Girl who died after school fight was reportedly kneed in forehead
The 10-year-old girl who died after a fight with another girl Friday near their elementary school suffered a blow the forehead, a classmate who witnessed the incident reportedly said.
Law enforcement sources have said at least a half-dozen classmates watched the fight, which lasted only a minute; but hours later, Joanna Ramos died of blunt-force trauma.
The sources said the fight was over a boy and that they are investigating whether the girls were encouraged to fight by some of their school friends.
One of the classmates who watched the fight told the Long Beach Press-Telegram that the other girl grabbed Ramos by her hair and slammed her knee into Ramos' forehead. Ramos began to bleed from the nose and lip, the classmate told the paper.
Ramos felt ill after the fight and died hours later at a local hospital. The coroner's office labeled her death a homicide but no arrests have been made.
Officials with the Los Angeles County district attorney’s office said no case has been officially brought to them and that the police investigation is ongoing. Authorities have refused to discuss the nature of the trauma the girl suffered or what criminal charges, if any, could be faced by the other girl in the fight.
Long Beach police called the case highly unusual and delicate, given the ages of the victim and the possible suspect, and the seemingly benign origin of the fight. Officials said they had no idea what the outcome of their investigation might be, or whether criminal charges are warranted.
Law enforcement sources said officers will interview students, teachers and parents, and will look at Ramos' medical history to determine if the fight might have aggravated an existing condition.
Ramos' mother, Cecilia Villanueva, 41, said Monday that she was desperate to find out what happened in the alleyway off Anaheim Street where the fight occurred. Investigators, she said, have ordered classmates who witnessed the fight not to talk to her or anyone else, an apparent effort to preserve the integrity of the investigation.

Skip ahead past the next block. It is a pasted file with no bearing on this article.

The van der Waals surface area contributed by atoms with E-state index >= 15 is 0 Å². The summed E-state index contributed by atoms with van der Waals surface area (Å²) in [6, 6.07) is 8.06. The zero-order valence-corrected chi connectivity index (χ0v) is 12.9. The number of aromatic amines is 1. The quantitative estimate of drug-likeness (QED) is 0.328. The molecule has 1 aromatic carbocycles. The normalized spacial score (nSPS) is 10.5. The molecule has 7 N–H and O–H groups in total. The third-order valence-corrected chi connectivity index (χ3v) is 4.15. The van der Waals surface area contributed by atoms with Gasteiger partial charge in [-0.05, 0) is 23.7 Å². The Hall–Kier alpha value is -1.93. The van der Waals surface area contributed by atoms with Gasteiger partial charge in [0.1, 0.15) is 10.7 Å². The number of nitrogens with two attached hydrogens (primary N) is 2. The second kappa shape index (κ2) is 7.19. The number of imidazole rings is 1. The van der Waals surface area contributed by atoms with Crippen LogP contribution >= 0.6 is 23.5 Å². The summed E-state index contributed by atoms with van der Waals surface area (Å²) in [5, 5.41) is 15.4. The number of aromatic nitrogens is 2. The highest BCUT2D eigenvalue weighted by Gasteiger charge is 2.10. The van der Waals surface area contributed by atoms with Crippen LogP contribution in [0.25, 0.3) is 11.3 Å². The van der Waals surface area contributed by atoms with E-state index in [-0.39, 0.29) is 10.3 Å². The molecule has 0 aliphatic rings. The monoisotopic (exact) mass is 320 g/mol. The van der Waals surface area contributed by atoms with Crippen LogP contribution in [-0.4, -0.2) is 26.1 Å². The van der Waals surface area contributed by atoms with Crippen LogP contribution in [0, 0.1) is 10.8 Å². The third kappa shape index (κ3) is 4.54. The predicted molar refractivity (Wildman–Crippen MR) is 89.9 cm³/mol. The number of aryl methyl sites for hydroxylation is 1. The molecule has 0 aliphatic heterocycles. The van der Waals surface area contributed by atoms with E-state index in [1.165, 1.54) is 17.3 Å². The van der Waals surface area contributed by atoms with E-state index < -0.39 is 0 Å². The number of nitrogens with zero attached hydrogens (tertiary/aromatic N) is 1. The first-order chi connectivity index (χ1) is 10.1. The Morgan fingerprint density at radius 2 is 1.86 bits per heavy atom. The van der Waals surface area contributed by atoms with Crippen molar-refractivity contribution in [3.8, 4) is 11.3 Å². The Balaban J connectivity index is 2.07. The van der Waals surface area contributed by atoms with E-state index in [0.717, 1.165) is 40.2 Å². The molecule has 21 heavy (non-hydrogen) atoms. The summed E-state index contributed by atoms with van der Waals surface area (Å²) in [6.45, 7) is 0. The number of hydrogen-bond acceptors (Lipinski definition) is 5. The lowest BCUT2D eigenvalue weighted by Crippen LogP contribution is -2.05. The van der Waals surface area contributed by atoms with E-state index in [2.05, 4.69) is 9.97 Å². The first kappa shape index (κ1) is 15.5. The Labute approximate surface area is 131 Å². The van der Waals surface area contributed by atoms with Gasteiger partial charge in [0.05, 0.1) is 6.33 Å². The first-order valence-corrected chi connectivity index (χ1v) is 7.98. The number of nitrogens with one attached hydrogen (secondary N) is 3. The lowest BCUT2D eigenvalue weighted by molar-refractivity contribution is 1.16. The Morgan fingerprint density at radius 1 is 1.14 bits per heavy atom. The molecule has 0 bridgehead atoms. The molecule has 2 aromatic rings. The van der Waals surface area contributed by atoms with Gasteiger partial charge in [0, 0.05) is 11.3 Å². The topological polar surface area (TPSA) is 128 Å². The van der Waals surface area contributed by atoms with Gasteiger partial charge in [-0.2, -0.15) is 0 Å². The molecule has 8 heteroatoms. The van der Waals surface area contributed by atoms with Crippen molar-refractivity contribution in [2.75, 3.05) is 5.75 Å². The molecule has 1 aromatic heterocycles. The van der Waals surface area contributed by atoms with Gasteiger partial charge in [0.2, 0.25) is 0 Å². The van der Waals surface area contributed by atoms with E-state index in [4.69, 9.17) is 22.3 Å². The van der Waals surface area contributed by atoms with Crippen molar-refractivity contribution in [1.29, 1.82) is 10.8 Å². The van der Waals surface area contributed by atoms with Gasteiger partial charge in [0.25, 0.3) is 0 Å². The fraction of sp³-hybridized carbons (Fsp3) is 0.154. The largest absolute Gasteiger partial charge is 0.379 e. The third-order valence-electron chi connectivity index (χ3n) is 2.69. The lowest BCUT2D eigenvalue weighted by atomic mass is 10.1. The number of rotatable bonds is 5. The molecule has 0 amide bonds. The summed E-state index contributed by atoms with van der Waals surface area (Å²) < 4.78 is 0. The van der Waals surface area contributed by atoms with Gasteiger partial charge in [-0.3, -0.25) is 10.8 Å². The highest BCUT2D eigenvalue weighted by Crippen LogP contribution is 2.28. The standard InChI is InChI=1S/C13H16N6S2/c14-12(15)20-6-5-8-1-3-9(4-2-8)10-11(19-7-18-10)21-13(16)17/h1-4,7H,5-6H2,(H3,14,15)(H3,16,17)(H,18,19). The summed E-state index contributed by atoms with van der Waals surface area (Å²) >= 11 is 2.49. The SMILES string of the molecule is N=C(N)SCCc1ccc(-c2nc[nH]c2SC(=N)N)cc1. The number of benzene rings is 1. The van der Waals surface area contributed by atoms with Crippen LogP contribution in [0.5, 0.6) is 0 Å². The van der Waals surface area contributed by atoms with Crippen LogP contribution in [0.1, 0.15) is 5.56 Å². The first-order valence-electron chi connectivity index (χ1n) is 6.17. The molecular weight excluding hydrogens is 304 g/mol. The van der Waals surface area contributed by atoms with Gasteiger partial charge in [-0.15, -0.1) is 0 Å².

"All I know is just rumors," Villanueva said in Spanish at the family's duplex seven blocks from Willard Elementary School, where Joanna was a fifth-grade student. "We keep hearing different things. We heard she was bleeding from the nose after the fight, that she was hit multiple times in the head by this other girl. We just don't know what happened. The only one who could have told me what happened is gone."
"It's killing me," she added later.
Joanna Ramos' family had moved to Long Beach from Hawaiian Gardens in December 2010. She was a new face in a working-class community a mile from the tonier shoreline neighborhoods. There were suggestions that she had been bullied on occasion, but she was a happy child for the most part — "she didn’t like fighting," Villanueva said.
She liked to sing and hoped one day to be as famous as Selena, the late Tejano music star, family members said. She enjoyed watching "Glee" and telenovelas, particularly "Atrevete a Sonar" -- "Dare to Dream." She would have turned 11 on March 12 and had plans to visit Knott's Berry Farm with a cousin, a friend and her two older sisters.
-- Ruben Vives in Long Beach and Andrew Blankstein in Los Angeles
Photo: Stephanie Soltero, 10, a classmate of Willard Elementary School student Joanna Ramos, sits alone among candles and remembrances placed in memory of Ramos in front of the Long Beach school. Credit: Brian van der Brug / Los Angeles Times